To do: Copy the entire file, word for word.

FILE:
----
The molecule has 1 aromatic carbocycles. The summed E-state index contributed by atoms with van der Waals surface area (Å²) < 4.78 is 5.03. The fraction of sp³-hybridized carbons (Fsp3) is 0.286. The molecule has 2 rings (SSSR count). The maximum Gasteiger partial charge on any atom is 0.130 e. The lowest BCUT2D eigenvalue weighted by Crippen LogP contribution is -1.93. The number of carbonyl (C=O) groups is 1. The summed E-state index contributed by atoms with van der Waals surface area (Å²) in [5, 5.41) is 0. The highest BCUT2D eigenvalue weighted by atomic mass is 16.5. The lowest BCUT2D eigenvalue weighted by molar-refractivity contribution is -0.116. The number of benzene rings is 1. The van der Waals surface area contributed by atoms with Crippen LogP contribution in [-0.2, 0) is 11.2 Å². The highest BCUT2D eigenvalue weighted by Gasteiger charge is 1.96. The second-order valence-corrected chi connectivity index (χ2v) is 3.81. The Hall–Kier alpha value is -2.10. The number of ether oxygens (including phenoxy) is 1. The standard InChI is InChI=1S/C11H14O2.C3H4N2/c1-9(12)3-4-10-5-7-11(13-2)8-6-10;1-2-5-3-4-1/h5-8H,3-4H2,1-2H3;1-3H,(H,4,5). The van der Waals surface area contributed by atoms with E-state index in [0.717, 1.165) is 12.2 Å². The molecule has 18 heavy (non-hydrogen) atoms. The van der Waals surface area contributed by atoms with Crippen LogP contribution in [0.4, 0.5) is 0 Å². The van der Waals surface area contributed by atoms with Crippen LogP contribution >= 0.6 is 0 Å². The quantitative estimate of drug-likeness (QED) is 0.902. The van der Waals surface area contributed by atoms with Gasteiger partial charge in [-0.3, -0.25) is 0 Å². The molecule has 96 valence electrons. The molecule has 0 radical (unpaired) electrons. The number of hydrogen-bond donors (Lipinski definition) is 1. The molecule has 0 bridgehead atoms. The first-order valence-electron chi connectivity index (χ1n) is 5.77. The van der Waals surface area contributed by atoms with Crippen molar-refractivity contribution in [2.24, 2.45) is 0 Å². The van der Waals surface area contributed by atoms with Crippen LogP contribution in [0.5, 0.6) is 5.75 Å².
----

The molecule has 1 aromatic carbocycles. The summed E-state index contributed by atoms with van der Waals surface area (Å²) < 4.78 is 5.03. The fraction of sp³-hybridized carbons (Fsp3) is 0.286. The molecule has 2 rings (SSSR count). The maximum Gasteiger partial charge on any atom is 0.130 e. The lowest BCUT2D eigenvalue weighted by Crippen LogP contribution is -1.93. The number of carbonyl (C=O) groups is 1. The summed E-state index contributed by atoms with van der Waals surface area (Å²) in [5, 5.41) is 0. The highest BCUT2D eigenvalue weighted by atomic mass is 16.5. The lowest BCUT2D eigenvalue weighted by molar-refractivity contribution is -0.116. The number of benzene rings is 1. The van der Waals surface area contributed by atoms with Crippen LogP contribution in [-0.2, 0) is 11.2 Å². The highest BCUT2D eigenvalue weighted by Gasteiger charge is 1.96. The second-order valence-corrected chi connectivity index (χ2v) is 3.81. The Hall–Kier alpha value is -2.10. The number of ether oxygens (including phenoxy) is 1. The standard InChI is InChI=1S/C11H14O2.C3H4N2/c1-9(12)3-4-10-5-7-11(13-2)8-6-10;1-2-5-3-4-1/h5-8H,3-4H2,1-2H3;1-3H,(H,4,5). The van der Waals surface area contributed by atoms with E-state index in [0.717, 1.165) is 12.2 Å². The molecule has 18 heavy (non-hydrogen) atoms. The van der Waals surface area contributed by atoms with Crippen LogP contribution in [0.4, 0.5) is 0 Å². The van der Waals surface area contributed by atoms with Crippen LogP contribution >= 0.6 is 0 Å². The quantitative estimate of drug-likeness (QED) is 0.902. The van der Waals surface area contributed by atoms with Gasteiger partial charge in [-0.3, -0.25) is 0 Å². The molecule has 96 valence electrons. The molecule has 0 radical (unpaired) electrons. The number of hydrogen-bond donors (Lipinski definition) is 1. The molecule has 0 bridgehead atoms. The first-order valence-electron chi connectivity index (χ1n) is 5.77. The van der Waals surface area contributed by atoms with Crippen molar-refractivity contribution in [2.24, 2.45) is 0 Å². The van der Waals surface area contributed by atoms with Crippen LogP contribution in [0.5, 0.6) is 5.75 Å².